Harper: Free Trade is a Tax Break for China

Harper was criticized the other day for wanting to increase taxes on various imported consumer goods.

There is no defense for raising taxes ever. This is even more important when Canada will be soon in recession. So what is Harper thinking? He rightly pointed out that the Liberals had voted against budgets in which there were some tiny tax cuts. Okay, sure, the Liberals lack any principled objection to higher taxes. What was his rebuttal to their criticism on the tariff issue?

“What the Liberal Party seems to stand for, Mr. Speaker, is that somehow we should give tax breaks to emerging economies like China.”

OMG, my brain just exploded from the unbelievable stupidity of that statement. I love a good cheap shot at a Canadian political party as much as the next guy, but Harper’s statement is just dumb.

So not taxing imports is a tax break to the countries from which we are buying those imports. So a free trade policy is a tax break for our trading partners.

That is incoherent, protectionist nonsense. First of all, the importer pays the tax, not the exporter. So China is not getting the tax break, per se. It is the one importing Chinese stuff.

But then this is kind of like saying it’s a “tax break” if the government taxes anything less than 100% of your income. The meaning of “tax break” is clearly being twisted. A “tax break” is meant to be a means of reducing a tax liability that already exists. The absence of a tax is not a tax break. Adding new taxes is not the same as taking away tax breaks. The underlying philosophy revealed in Harper’s words is that the government rightfully owns everyone else’s wealth, and letting people keep anything is a tax break. The whole notion is economically utterly perverse.

The case against protectionism is logically irrefutable. Harper, like virtually all politicians, is a mercantilist who thinks protectionism is good (for his friends), meaning he is no ally of capitalism and free trade. He is a classic Canadian crony prime minister.

— Read more at CBC News. —


Recession will come to Canada in 2013.

Oh Carney. What a wacky guy. He seems convinced we will only enter a recession if the US falls off the fiscal cliff. Err, I’m sorry, not a “recession,” but a “near-recession.” Central bankers don’t like to use the word “recession” in their predictions, because that serves as a confession that they are not “managing” the economy effectively.

If the fiscal cliff is resolved, he says, Canada will surge with the resultant economic relief!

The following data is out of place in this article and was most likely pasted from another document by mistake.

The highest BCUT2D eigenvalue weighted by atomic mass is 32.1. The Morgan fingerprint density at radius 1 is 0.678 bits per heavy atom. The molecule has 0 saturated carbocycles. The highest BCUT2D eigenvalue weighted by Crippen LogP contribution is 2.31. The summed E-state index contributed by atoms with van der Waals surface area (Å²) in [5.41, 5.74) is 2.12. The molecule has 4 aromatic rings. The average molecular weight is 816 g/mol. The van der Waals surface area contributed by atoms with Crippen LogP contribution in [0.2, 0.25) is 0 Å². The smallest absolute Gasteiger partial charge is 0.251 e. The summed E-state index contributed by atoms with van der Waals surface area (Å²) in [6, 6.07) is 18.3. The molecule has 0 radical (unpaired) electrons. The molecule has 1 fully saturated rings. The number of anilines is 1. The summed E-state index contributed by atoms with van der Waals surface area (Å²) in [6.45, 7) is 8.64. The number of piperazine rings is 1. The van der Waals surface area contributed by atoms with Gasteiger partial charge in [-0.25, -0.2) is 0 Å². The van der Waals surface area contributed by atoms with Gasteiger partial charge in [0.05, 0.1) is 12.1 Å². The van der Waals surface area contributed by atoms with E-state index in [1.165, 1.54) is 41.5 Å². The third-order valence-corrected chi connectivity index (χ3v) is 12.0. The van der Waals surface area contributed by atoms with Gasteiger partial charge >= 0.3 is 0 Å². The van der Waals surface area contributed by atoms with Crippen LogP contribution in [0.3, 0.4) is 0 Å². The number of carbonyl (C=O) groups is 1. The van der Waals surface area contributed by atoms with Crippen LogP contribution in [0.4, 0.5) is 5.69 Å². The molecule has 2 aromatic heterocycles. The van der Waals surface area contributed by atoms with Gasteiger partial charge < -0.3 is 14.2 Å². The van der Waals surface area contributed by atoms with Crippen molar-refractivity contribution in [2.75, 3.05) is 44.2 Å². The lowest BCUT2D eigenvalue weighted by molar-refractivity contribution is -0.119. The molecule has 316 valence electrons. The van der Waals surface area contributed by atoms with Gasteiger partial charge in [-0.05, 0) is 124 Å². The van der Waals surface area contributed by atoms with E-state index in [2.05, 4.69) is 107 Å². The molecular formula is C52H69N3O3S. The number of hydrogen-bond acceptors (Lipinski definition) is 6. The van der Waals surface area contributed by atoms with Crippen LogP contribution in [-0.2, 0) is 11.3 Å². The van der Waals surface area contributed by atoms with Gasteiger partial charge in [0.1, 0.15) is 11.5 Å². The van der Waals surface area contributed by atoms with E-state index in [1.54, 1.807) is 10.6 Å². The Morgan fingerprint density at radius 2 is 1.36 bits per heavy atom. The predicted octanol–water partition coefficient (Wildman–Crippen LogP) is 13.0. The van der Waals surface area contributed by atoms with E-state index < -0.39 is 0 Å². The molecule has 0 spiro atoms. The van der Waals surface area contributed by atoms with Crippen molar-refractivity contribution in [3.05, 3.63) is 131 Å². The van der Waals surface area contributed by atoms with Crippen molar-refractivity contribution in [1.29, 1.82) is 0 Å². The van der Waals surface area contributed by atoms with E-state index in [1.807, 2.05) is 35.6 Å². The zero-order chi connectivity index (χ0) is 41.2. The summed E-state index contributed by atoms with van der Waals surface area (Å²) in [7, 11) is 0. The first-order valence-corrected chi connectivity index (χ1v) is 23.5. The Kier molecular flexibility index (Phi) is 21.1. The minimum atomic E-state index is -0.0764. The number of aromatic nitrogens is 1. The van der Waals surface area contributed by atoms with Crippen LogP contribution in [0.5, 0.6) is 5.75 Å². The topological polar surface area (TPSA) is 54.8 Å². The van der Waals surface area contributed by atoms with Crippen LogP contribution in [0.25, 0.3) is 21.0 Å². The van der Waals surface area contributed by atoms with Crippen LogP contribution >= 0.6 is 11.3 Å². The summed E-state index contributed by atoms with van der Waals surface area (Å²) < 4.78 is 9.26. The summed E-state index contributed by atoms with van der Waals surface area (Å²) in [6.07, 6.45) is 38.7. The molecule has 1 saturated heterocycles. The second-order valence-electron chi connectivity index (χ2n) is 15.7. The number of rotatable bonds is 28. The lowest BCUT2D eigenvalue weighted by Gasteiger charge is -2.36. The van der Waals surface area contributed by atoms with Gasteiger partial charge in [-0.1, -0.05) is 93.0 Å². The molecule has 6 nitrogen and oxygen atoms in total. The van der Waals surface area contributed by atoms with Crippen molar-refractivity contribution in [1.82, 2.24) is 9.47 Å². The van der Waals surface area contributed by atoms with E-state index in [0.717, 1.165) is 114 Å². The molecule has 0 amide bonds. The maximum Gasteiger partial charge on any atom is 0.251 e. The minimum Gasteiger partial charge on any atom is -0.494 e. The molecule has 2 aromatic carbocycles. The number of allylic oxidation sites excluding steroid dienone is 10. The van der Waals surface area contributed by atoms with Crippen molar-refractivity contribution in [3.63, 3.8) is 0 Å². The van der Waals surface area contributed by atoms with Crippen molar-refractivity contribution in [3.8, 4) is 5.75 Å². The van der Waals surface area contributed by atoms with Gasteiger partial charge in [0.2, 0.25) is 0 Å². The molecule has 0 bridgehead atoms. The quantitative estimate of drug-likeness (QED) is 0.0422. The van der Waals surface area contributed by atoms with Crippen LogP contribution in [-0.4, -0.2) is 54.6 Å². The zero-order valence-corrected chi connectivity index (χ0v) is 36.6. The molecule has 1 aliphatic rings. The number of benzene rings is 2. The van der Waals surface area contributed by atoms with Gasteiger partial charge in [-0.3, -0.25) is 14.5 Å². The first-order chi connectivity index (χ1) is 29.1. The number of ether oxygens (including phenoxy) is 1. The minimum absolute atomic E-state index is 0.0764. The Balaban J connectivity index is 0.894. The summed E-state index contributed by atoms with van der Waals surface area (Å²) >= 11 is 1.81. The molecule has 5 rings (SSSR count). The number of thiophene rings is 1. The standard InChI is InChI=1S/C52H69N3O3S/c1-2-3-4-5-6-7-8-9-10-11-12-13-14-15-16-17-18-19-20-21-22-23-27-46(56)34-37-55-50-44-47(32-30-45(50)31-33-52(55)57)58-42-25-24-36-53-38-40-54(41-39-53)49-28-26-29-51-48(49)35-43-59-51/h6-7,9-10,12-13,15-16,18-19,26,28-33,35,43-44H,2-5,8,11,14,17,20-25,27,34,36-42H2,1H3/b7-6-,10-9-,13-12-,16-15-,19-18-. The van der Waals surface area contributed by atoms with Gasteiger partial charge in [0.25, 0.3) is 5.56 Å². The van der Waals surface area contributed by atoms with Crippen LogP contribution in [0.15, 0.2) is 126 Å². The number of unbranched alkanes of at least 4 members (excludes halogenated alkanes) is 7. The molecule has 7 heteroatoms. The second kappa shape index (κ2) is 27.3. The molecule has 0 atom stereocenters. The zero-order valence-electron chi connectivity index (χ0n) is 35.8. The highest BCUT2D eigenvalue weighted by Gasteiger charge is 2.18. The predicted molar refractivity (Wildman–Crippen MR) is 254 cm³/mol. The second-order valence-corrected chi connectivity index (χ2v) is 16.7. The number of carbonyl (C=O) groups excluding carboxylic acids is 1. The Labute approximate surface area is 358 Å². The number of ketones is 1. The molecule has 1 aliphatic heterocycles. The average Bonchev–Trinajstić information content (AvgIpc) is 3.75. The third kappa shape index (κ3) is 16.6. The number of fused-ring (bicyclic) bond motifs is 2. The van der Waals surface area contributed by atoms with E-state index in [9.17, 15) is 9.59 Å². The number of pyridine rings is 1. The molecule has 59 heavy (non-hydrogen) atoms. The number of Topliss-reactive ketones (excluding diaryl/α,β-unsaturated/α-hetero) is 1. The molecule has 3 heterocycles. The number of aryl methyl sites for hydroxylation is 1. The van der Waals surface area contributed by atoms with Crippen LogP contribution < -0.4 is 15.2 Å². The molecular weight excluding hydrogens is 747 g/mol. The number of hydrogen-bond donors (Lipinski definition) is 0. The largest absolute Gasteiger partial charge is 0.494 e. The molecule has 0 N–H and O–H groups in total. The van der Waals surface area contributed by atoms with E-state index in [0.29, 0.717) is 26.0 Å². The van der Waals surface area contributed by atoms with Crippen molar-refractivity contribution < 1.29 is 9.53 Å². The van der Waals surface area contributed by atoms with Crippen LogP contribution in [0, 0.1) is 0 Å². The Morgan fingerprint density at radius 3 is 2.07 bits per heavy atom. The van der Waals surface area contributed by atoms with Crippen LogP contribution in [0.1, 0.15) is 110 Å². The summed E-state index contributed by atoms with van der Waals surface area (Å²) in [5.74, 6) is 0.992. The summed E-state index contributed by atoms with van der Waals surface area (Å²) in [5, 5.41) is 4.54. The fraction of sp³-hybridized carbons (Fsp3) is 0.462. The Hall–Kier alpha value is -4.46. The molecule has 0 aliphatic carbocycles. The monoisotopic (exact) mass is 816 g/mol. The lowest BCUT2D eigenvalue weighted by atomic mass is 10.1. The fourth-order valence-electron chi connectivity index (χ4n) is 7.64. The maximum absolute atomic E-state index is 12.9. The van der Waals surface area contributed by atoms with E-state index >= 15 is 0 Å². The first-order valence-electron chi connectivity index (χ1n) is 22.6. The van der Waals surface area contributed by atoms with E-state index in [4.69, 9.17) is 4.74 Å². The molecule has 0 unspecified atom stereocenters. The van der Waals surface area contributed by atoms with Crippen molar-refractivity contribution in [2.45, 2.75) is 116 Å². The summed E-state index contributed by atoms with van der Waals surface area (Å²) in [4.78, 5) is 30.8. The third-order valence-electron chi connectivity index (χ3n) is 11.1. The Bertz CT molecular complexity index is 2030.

So… is it the case that Canada’s only economic threat is idiots in the US Congress? (That’s redundant — I should just say “US Congress.)

Sorry, Carney. That is nonsense.

What about recession in Europe? Asia? Not to mention the general problems of the US, out biggest trading partner.

First there is Europe. The European recession is spreading, evidenced by slowing price inflation and rising unemployment (at 12% for the Eurozone). This deeply aggravates the existing European crisis. Even Germany, the ‘good’ (cough cough) part of Europe, is grinding into economic slowdown. Its central bank predicts a pathetic 0.4% for next year. It could very easily be less. As long as everyone over there relies on Keynesianism to solve their problems, they will never escape the financial death spiral.

Japan is in a recession. Other Asian export markets are slowing down, because the weight of China’s economic distortions are turning into a brutal yoke and necessitating slowdown there.

And what of the US? The perception is that if “something” is done about the fiscal cliff, everything will be rosy. Shockingly, the US is still considered a safe haven. But foreigners are not scooping up US debt like they used to. China is reducing its exposure; Japan’s purchases are slowing. Bernanke’s surprise announcement to expand the Fed’s balance sheet by an additional $45 billion a month to buy US debt is a telltale sign that he understands the problem, at least to some extent. Yet I do not believe that Bernanke’s action will deflect the recessionary pressures coming from both sides.

Then there is Canada. Everyone here thinks we are special. “Well, if the world goes into recession, we will be okay — we’re CANADA!” they say. The myths spawned during the 2008 financial crisis have sunk deep into the nation’s collective unconscious. Canadians feel invincible. That is dangerous. So the debts continue to grow. Harper continues growing the government, thinking it’s perfectly acceptable to do so because Canada is not as bad as other countries (ignoring the fact that it is still bad).

I frequently speak with executives in the oil industry. There are big deals being made, plenty of excitement as usual. But I’ve noticed people seem strangely oblivious to even the prospect of slowdown in 2013. We are largely a resource based economy, so if the entire world is slowing down, they are not going to buy as much of our stuff. It’s a fairly easy prediction to make. Myanmar and Laos are not going to make up for lost demand from China. Canada’s slow growth will drop mid-to-late 2013 unless some new crisis speeds the world’s decline. Canadians should get ready for this. Hold cash. Get ready to use it when prices fall.

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